The Rochester public schools worked with the Rochester Diversity Council to create a SmartKids program that's helping to close gaps in their schools and raise parent involvement. There's a collaborative model that Saint Paul Public Schools are using with their ELL [English Language Learner] students. They're not using the "pull-out" model with ELL kids; they're making sure those kids are still able to be in a mainstream classroom. And Saint Paul is doing a very good job of raising the achievement level of ELL students using that model.

A Possible Dream

Julia Freeman: We have to build public will for equity and convince people that equity is really doable. Some people think equity is never going to happen, that's it's some pipe dream.

Hillary Rodgers: And along with building the public will should be the realization that equity is important for each and every Minnesotan. In order to build a more vibrant and vital Minnesota, we need equity — as our population changes and shifts. And even if the population weren't changing and shifting, we would still need to make sure that equity was a priority for a vital state.

Achieving it is not an insurmountable task. Our research has shown that if we can raise the achievement level of just 60,000 students in Minnesota, we can close the achievement gap as it's measured by one major test, the Minnesota Comprehensive Assessment II. Compared to the number of students of color in Minnesota, that's a  small number, and we know that it is doable; we just need the public will around equity.

Julia Freeman: We know where all these kids are. We've met many of them and we've done the research. When you break it down and hone in like that, it really becomes doable.

Jon Spayde is the managing editor of The Line. This article is reprinted in partnership with The Line, an online chronicle of Twin Cities creativity in entrepreneurship, culture, retail, placemaking, the arts, and other elements of the new creative economy.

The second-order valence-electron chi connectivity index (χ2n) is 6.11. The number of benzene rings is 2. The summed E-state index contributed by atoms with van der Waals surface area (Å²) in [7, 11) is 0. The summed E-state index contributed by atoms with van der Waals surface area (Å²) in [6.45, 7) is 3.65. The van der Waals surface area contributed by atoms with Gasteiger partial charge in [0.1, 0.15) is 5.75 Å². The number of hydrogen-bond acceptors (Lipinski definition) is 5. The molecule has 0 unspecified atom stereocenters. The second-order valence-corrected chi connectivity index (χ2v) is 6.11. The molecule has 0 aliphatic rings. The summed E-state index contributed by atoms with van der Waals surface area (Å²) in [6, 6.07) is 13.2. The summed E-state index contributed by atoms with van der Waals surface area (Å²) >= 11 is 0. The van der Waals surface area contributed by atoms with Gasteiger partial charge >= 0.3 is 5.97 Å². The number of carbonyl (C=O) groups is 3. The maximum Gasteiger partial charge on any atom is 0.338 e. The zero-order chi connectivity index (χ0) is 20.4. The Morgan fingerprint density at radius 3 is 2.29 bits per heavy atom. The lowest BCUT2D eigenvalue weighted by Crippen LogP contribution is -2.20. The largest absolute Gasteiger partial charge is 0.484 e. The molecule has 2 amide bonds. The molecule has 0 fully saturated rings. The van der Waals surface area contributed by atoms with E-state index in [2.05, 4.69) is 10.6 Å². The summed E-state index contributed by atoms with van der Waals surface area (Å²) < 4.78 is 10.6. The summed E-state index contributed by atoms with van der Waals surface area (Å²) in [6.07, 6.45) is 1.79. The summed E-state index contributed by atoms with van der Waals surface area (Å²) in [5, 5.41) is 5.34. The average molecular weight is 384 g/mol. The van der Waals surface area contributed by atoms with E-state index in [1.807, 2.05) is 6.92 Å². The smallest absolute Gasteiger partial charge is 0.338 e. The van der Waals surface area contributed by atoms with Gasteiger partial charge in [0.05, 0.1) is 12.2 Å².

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Comments (4)

In the broadest sense, I agree that the achievement gap is an equity gap, or at the very least is a reflection of an equity gap, but I view the details differently than Julia Freeman. When some schools and / or some school districts have considerably more or less money to spend per pupil, with staff that are more or less qualified than is the norm, then a reasonable case could – and should – be made that the children in those circumstances do NOT have “equal opportunity.” As a culture, we’re far too forgiving of ourselves and some of our communities who either cannot, or choose not to, provide the same level of resource availability for every child. When someone starts to talk about “equity,” that’s what comes first to my mind.

It’s also true that, in the context of “educational equity,” the single most accurate predictor of academic performance and achievement of children continues to be the socio-economic position of their parents. That is an “equity” issue that’s far beyond the reach of school personnel, and that current political ideologies and structures generally ignore.

There’s plenty of research from state departments of education all over the country to show that achievement levels in both urban core and rural school districts often don’t match that of affluent suburbs. To a degree, at least, education is much like other enterprises – you get what you pay for, and it’s expensive because, at its core, education cannot be made “efficient” in the same way that factory production can be made efficient. Affluent suburbs are both willing and able to provide resources to their children that farm communities and urban cores often cannot, simply because their residents aren’t able to match the tax and other supporting expenditures to provide the resources that more affluent suburban areas are able to manage.

That said, however, Ms. Freeman appears to be putting on cultural and educational blinders that have been used before, and unsuccessfully. To cite a few examples from what Ms. Freeman is quoted as saying in Jon’s piece:

“Several themes have emerged in conversations with community members: they would like to see staff that is representative of the student population. They would like to see equitable representation of students in special ed and in disciplinary procedures; it should be proportionate, and right now it's not. Making sure that curricula are reflective of all backgrounds, so that all students can see themselves in their learning. Making sure that there is parent and community involvement and that all students are adequately represented in advanced placement and high-rigor classes.”